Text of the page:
In November of 1977, I was putting my outboard motor away getting ready for winter, I managed to get the motor off the 15ft craft, but trying to get it down the slope I fell. I just could not get up and the 60hp motor was heavy on me. My dad happened to come along saw I was on the ground, helped me get the motor off and get me up. I could not put weight on my right leg. A few nights later my wife made an appointment with the doctor. He thought I may have a cyst in my hip joint. He sent me to Halifax, NS, to the ER. The nurses came in and took blood, did a brief check up, then we waited for blood results, back in those days it was hours to get a blood report back from the lab. The ER was not like it is today, with fancy little rooms, they had curtain type screens to give a small bit of privacy. I was laying on the bed and the nurses were out in the area, I overheard one nurse say to the other, my gosh "I've never seen a white blood cell count that high." The other nurse said “what's the count?” 350,000 was the reply.
      The doctor came in, he was a orthopedic doctor, as I was there with a bad hip. He said to me I am turning your case over to a haematology doctor. You will be admitted, a few hours later I was on the 8th floor in the Old Victoria General Hospital, hey it was not that old then. In the next few days, I was subjected to many many blood tests, I figured they were trying to drain me. If I remember correctly I had to have 2 complete blood tests a day, I am not sure of this but it strikes me that they took about 6 viles from me each time. This was about three weeks before Christmas. I was in a room with an older gentleman. I still remember his name. He was one of the oldest living blacksmiths in the Valley, He had what they called granulocytic leukaemia. He had some pills with him, I watched him take them an a while later a nurse would bring around meds and he would take them. I told the nurse, off to the side, that I thought he was taking the same meds, this is a very serious medication, It was called back then Myleran (bulsufan). I was deeply sadden when my room mate passed away he was such a pleasant man. After a few days the resident doctor came to see me, he said did I want the news standing up or sitting, I remember saying please walk with me, I was trying to stop my hip from hurting. We walked up and down the hall for a few minutes and he finally said, you have acute granulocytic leukaemia, prognoses two months, to two years. it was like a punch in the belly, my instincts kicked in and I smiled and said “with being up on a haematology ward, with the amount of blood they take, and with my room mate, I figured I was not here for hip surgery.” After a few more days, and taking myleran, my WBC was going down below 100,000 and I wanted to go home I was told not to over exerte myself, I was told that I was to go to the NS Tumour Clinic. I laugh now, this clinic was in the basement of the Old Victoria General, it was dark and very old even back then. I said that I would go. Finally I was on the way home. I was back on home turf. It was blowing snow and my snow mobile trailer chain was frozen to the ground, I wanted to go for a ride, I was tired of being sick. I tugged and tugged but could not move it. Before long I had to come into the house, I was so tired, my daughter arrived home from school, boiled a kettle of water, had the chain loose in a few seconds she went for a drive, It was then I realized I was going to have build my strength up and back to health, Gosh I thought to myself I am only 39 (almost 40) I had to go to the Victoria General Hospital twice monthly, I needed blood tests weekly as myleran was a difficult drug to keep in a balance. That is the way it was for the next 27 years. My doctor (GP family doctor) would ring the doctor in town, they would let my WBC (white blood count) drift up to around 100,000 before I started Myleran twice daily 2mg, I would take myleran from about 1 week or three weeks, then my counts would drop, I was told to cut back until I was taking about half a pill. When my count would drop to around 20,000 My doctor would stop the drug, I then had to have blood taken once daily for about another week, then every two weeks, this is how I lived for 27 years. At the time I had leukemia, no such thing as gleevec or interferon, there was nothing except myleran. I took no pain medication, no drugs of any kind except for myleran. Myleran is not used much any more for cml, I survived and did well on this drug in fact it is a very serious drug and is used in transplants because it will kill all your cells, ( if you wish to know about myleran. Approx 7 years ago, I had a nagging belly pain, my left side was sticking out a bit, I told my doctor, he sent me for blood tests, he called me into his office and explained that he was no longer able to treat me, it was over his discipline, he refered me to a doctor in Halifax, NS. We that is my wife and me, went into town,to see the heamtologist, My new doctor said that he had to get my wbc before treating me. So I was told to take another medication and to throw myleran away. Hydroxyurea was given and I took that for about a month, then the doctor called back to town and had blood taken, did a bone marrow biopsy and a lot of other tests. I was sent home to come back in a week. We arrived a the hospital, and after while the doctor came in an explained, first he said I was a special case, there was not another case around that had lived as long as me, so it was guess work. He prescribed Imatinib (gleevec), which I started taking, for about two years (maybe longer). I went back every three months, until one day he said although, Gleevec showed some good news, he wanted me to go on a new drug trial, Nilotinib, which he said was four times stronger than Gleevec. I started the trial nilotinib, but before starting I had to have my eyes examined, by a specalist, I had to have a ECG, and a heart wall motion study. I must have passed for I started Nilotinib. I had to have this ECG done every 3 months, weekly blood tests. Things started to go bad in 2007-8, I was very ill, went to my regular appointment at MedDay, One of the nurses took a look at me, sat me down, called another nurse, and said that I looked very sick, she said I am calling the doctor, up to that point I felt a bit down, but did not know that I was that ill. I started throwing up blood, and was rushed up to the 8th floor, which is the heamatology floor. my Hgb count was 80 and my platelet count was zero. MY Hgb was never up much above 90 for the next year or so and my platelet count was often 0(zero). My Doctor said he would take me off Nilotinib, and put me on a much newer drug. Dasatinib became next torment. Over the next month I has so much Plural effusion they had to tap my chest and over the month they took 8.5 500ml bottle of liquid from me.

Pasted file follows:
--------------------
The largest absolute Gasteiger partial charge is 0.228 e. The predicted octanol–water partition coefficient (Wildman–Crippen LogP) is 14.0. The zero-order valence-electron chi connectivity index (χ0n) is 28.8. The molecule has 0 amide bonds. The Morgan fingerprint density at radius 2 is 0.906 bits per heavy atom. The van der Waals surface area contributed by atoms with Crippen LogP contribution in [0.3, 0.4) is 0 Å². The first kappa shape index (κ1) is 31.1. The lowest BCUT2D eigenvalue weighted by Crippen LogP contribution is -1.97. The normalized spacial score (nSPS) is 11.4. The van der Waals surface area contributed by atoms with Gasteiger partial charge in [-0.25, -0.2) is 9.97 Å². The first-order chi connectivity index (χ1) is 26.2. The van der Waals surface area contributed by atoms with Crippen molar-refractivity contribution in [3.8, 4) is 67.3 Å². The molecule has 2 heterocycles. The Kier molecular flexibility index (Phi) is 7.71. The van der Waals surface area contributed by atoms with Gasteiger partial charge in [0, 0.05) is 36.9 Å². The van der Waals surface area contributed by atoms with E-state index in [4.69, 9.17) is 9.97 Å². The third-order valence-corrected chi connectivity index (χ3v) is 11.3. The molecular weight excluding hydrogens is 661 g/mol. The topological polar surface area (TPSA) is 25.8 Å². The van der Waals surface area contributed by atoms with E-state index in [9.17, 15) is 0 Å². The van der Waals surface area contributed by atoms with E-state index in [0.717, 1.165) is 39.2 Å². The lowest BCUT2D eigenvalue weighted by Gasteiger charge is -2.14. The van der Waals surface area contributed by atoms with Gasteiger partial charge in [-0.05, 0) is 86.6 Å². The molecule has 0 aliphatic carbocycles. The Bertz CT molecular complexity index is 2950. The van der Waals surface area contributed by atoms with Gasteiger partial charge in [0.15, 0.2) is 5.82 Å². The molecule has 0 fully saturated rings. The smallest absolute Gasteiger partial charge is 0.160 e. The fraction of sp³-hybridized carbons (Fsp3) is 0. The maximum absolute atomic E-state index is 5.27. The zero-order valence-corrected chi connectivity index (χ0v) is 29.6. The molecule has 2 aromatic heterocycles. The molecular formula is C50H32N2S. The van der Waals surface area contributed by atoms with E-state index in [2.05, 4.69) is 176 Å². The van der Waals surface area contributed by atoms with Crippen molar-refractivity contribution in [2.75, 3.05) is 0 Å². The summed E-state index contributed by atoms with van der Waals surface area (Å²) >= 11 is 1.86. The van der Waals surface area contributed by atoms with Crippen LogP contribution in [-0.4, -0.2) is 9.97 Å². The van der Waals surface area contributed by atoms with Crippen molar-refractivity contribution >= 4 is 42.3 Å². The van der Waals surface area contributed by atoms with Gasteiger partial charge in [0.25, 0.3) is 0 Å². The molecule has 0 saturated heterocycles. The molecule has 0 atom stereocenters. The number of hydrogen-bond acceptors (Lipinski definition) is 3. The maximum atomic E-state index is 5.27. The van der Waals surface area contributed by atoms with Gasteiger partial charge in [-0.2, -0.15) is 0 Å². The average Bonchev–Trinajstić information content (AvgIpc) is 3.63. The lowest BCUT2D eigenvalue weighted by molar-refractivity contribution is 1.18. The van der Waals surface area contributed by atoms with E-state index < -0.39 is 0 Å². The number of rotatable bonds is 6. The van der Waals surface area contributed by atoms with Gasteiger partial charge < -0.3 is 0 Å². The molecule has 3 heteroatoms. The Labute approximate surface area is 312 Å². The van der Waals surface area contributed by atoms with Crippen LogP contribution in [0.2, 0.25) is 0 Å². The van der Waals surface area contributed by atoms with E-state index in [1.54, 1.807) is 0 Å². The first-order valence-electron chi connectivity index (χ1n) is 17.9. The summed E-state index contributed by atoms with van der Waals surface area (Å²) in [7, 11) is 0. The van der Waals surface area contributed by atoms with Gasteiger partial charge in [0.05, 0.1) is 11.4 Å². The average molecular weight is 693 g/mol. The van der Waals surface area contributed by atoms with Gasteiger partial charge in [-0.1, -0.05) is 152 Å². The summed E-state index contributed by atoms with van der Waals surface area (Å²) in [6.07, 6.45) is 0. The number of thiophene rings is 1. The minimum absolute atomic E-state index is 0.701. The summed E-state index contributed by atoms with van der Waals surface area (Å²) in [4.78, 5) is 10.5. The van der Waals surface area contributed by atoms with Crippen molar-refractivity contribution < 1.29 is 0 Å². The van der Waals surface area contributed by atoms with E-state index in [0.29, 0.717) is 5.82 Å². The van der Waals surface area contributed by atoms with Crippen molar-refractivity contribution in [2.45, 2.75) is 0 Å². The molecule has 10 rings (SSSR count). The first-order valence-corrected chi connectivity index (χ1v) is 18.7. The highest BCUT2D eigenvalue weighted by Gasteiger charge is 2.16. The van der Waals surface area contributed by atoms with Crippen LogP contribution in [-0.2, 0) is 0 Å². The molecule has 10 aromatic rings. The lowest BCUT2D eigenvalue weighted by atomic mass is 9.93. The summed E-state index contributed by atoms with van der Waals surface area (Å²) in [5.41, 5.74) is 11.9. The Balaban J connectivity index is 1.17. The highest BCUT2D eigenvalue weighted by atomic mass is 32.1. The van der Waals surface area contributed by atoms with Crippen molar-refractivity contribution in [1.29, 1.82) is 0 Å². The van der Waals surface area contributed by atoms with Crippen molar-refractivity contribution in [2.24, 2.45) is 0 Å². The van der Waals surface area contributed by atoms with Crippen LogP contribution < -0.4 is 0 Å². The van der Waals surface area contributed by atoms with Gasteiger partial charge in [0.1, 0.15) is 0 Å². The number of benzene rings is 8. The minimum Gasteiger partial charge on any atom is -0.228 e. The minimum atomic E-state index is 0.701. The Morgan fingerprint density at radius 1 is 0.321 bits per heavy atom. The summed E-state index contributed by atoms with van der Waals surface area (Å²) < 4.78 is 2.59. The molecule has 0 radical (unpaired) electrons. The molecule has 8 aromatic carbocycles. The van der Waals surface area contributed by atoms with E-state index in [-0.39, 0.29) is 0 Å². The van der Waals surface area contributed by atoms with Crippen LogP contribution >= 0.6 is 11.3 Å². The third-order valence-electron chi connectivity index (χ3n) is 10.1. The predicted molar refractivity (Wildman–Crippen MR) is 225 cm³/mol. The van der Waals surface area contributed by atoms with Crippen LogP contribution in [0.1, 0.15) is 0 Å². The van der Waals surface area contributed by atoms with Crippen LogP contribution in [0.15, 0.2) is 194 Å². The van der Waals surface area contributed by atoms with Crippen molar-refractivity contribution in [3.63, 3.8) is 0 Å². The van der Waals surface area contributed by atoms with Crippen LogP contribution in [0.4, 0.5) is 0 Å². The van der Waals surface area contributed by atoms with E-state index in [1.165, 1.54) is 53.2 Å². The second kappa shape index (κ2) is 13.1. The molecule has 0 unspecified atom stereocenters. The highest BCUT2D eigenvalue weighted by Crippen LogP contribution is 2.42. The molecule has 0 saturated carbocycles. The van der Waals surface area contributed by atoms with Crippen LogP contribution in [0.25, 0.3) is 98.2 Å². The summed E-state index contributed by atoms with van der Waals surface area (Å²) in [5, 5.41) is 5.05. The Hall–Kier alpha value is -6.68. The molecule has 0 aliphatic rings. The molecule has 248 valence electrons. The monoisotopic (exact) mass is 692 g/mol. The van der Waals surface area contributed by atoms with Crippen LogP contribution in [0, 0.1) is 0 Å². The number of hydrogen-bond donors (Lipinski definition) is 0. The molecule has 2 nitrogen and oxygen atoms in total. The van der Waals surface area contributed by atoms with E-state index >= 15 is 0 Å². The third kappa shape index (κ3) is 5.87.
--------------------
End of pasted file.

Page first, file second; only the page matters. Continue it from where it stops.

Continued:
Still Under Construction